The Europeanisation of Foreign Aid Policy Slovenia and Latvia 1998-2010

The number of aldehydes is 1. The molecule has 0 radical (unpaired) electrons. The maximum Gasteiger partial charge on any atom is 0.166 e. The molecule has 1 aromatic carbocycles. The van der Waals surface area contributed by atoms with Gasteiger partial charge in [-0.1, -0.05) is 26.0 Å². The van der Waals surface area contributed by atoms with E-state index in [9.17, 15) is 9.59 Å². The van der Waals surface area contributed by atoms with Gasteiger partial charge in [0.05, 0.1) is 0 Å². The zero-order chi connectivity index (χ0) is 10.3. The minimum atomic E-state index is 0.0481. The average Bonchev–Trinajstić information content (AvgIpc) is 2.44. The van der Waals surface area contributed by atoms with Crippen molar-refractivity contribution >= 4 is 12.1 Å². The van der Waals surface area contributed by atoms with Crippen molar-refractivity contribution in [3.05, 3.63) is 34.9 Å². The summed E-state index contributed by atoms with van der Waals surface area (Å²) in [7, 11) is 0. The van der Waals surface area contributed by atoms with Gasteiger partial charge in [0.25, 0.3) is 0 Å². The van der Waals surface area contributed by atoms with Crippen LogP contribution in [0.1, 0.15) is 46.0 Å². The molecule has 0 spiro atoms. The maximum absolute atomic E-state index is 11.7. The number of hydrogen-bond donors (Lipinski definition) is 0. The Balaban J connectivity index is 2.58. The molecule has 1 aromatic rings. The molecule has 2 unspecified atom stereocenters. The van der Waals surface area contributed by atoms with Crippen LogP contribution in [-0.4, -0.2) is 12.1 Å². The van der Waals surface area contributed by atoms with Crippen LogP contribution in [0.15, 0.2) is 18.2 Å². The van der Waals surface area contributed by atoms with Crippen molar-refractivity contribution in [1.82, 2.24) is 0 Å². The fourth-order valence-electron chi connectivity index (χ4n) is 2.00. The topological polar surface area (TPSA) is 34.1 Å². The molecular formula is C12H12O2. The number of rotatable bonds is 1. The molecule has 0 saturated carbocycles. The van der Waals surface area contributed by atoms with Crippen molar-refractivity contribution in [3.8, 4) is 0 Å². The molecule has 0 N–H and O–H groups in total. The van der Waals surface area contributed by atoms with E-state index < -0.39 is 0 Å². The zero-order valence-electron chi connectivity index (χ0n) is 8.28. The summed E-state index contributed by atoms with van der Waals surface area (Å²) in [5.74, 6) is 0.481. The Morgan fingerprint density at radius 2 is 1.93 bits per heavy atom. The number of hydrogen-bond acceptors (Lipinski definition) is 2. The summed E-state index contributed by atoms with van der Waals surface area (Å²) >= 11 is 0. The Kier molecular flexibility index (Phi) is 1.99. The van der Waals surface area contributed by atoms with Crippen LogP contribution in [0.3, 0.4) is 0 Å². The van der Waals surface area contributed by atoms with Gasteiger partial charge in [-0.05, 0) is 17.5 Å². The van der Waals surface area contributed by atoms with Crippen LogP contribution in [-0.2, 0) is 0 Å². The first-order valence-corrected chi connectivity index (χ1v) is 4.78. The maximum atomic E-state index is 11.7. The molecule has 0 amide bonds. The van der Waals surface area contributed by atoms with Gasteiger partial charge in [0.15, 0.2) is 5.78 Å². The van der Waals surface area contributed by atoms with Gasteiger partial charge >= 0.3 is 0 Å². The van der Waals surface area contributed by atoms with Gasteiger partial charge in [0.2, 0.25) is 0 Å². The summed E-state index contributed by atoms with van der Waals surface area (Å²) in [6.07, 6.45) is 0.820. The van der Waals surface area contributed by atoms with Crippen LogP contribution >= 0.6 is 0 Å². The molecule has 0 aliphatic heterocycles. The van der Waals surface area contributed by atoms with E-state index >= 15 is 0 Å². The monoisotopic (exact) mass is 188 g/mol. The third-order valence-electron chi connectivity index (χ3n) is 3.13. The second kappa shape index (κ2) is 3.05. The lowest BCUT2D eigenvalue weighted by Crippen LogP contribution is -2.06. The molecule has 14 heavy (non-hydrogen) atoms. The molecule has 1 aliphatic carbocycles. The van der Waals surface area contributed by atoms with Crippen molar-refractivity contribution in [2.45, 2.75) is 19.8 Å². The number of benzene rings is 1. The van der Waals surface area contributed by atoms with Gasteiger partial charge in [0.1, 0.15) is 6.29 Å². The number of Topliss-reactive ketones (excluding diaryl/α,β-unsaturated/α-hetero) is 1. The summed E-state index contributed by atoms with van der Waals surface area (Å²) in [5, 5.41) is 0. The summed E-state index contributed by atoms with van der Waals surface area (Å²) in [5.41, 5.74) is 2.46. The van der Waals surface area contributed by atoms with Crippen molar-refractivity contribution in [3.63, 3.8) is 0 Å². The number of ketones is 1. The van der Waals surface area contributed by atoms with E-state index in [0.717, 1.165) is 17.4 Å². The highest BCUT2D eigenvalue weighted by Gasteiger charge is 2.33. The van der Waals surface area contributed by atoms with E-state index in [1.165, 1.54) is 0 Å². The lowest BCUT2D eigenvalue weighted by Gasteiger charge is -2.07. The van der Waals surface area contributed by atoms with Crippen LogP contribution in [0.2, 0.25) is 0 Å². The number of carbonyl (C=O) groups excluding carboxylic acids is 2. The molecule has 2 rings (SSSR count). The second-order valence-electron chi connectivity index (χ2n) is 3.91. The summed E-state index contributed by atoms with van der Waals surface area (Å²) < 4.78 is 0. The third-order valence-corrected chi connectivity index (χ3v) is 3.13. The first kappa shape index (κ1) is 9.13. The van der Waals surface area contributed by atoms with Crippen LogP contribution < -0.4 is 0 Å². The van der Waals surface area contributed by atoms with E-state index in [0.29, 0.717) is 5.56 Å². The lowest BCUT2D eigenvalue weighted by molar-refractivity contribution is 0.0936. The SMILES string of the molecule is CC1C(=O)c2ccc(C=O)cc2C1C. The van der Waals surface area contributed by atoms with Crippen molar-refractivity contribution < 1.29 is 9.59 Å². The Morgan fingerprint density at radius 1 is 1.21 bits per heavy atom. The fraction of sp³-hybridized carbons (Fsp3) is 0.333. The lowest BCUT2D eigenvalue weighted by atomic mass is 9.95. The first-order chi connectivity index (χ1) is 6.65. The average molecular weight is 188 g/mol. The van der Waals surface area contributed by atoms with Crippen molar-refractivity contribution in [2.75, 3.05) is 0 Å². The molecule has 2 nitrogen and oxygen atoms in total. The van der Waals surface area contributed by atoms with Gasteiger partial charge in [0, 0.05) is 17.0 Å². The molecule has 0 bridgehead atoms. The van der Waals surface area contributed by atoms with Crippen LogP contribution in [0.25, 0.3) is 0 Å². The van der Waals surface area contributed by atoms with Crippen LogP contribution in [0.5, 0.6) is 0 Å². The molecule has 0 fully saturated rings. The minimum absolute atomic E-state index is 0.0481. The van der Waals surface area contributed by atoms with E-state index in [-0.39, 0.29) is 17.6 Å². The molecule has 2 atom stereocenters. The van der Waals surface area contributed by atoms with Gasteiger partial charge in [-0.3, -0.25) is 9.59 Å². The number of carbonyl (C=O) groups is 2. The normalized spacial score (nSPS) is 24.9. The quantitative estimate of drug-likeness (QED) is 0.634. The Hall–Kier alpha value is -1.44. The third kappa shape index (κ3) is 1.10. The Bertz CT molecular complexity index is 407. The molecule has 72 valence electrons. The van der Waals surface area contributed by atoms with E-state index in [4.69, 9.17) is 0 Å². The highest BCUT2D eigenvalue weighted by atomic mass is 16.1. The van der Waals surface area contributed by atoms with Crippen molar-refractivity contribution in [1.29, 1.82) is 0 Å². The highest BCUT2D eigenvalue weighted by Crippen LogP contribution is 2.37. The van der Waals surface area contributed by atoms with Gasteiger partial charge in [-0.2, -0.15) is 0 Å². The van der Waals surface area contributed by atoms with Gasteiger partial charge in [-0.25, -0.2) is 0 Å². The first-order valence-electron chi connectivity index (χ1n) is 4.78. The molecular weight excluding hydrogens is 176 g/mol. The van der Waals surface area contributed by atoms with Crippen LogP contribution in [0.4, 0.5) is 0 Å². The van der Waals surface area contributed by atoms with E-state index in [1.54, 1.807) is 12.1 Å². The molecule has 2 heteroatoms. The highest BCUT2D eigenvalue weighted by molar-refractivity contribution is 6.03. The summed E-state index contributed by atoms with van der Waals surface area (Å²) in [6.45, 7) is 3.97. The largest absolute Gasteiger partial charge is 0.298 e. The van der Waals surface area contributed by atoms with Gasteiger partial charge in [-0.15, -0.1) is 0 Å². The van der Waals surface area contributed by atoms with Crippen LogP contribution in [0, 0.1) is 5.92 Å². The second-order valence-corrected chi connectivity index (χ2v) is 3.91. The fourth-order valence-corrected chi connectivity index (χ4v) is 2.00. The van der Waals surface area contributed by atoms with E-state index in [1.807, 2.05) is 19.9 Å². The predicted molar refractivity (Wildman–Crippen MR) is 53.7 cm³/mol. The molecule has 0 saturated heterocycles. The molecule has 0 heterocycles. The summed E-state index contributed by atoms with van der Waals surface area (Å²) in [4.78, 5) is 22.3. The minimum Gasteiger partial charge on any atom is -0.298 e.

Sammanfattning: In the early 2000s when several Central and East European countries (CEECs) negotiated their accession to the European Union (EU), they introduced foreign aid policy despite most of them being aid recipient countries at the time. This thesis seeks to explain the evolution of foreign aid policy in two Central and Eastern European countries that took divergent paths in adopting the policy, Slovenia and Latvia. While Slovenia evolved into a relatively active donor country among the CEECs, Latvia’s aid policy developed relatively slowly and aid allocations were smaller.The thesis approaches this subject from the perspective of the ‘Europeanisation East’ literature that seeks to explain policy adoption in the CEECs in terms of EU influence. The literature is divided on how to explain the policy adoption processes in the CEECs. Rationalists, on the one hand, stress the role played by external incentives, in particular the conditions the EU imposed on the CEECs for them to be admitted to the EU, known as EU conditionality. Rationalists also note the role of domestic veto players who can delay or even stop adoption of the policy if it incurs high adoption costs upon them. Constructivists, on the other hand, explain policy adoption in terms of identification and social influence, policy resonance, or the presence of influential norm entrepreneurs. In an important study, Schimmelfennig and Sedelmeier (2005) concluded that most of the policy adoption processes can be explained by the overwhelming influence of EU conditionality, thus downplaying constructivist explanations. This thesis examines whether their finding can be applied to the adoption of foreign aid policy in the preaccession period (1998-2004). It focuses on the role of EU as well as domestic factors in the policy adoption processes. It then explores what factors account for further developments in the policy adoption processes in the period after the CEECs acceded to the EU (2004-2010).The empirical basis of this study consists of a series of interviews with policy makers and civil society representatives in the two countries. The findings in these interviews have been checked against and triangulated with an encompassing examination of policy documents and archival material. The main findings about the pre-accession period indicate that EU conditionality indeed played an important role in foreign aid policy adoption, but so did identification and social influence. Hence policy adoption costs and the efforts of veto players could not delay policy adoption. In the post-accession period, it is argued here, the further policy adoption processes can largely be explained by identification and social influence. Nevertheless, veto players and adoption costs, as well as policy resonance, did emerge as constraining factors in the policy processes. All in all, the thesis argues that the policy adoption processes can be explained best by a combination of both Constructivist and Rationalist theories and that role of domestic factors should not be neglected in research into EU influence on the new member states.
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